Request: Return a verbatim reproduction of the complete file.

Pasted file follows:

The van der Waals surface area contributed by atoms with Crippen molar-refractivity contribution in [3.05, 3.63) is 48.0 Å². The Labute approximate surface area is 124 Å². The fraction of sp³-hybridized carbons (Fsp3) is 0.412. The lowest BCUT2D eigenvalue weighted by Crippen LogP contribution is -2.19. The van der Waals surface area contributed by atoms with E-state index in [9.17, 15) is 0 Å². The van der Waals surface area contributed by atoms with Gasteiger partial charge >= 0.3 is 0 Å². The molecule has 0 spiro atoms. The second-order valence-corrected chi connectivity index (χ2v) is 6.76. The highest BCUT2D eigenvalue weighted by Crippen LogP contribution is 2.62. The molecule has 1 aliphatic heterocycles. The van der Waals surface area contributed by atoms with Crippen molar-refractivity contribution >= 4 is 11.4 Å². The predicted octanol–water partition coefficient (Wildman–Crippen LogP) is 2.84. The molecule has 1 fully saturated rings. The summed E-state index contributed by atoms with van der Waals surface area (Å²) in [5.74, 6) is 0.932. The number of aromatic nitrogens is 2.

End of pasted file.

The van der Waals surface area contributed by atoms with Crippen molar-refractivity contribution in [3.05, 3.63) is 48.0 Å². The Labute approximate surface area is 124 Å². The fraction of sp³-hybridized carbons (Fsp3) is 0.412. The lowest BCUT2D eigenvalue weighted by Crippen LogP contribution is -2.19. The van der Waals surface area contributed by atoms with E-state index in [9.17, 15) is 0 Å². The van der Waals surface area contributed by atoms with Gasteiger partial charge >= 0.3 is 0 Å². The molecule has 0 spiro atoms. The second-order valence-corrected chi connectivity index (χ2v) is 6.76. The highest BCUT2D eigenvalue weighted by Crippen LogP contribution is 2.62. The molecule has 1 aliphatic heterocycles. The van der Waals surface area contributed by atoms with Crippen molar-refractivity contribution >= 4 is 11.4 Å². The predicted octanol–water partition coefficient (Wildman–Crippen LogP) is 2.84. The molecule has 1 fully saturated rings. The summed E-state index contributed by atoms with van der Waals surface area (Å²) in [5.74, 6) is 0.932. The number of aromatic nitrogens is 2.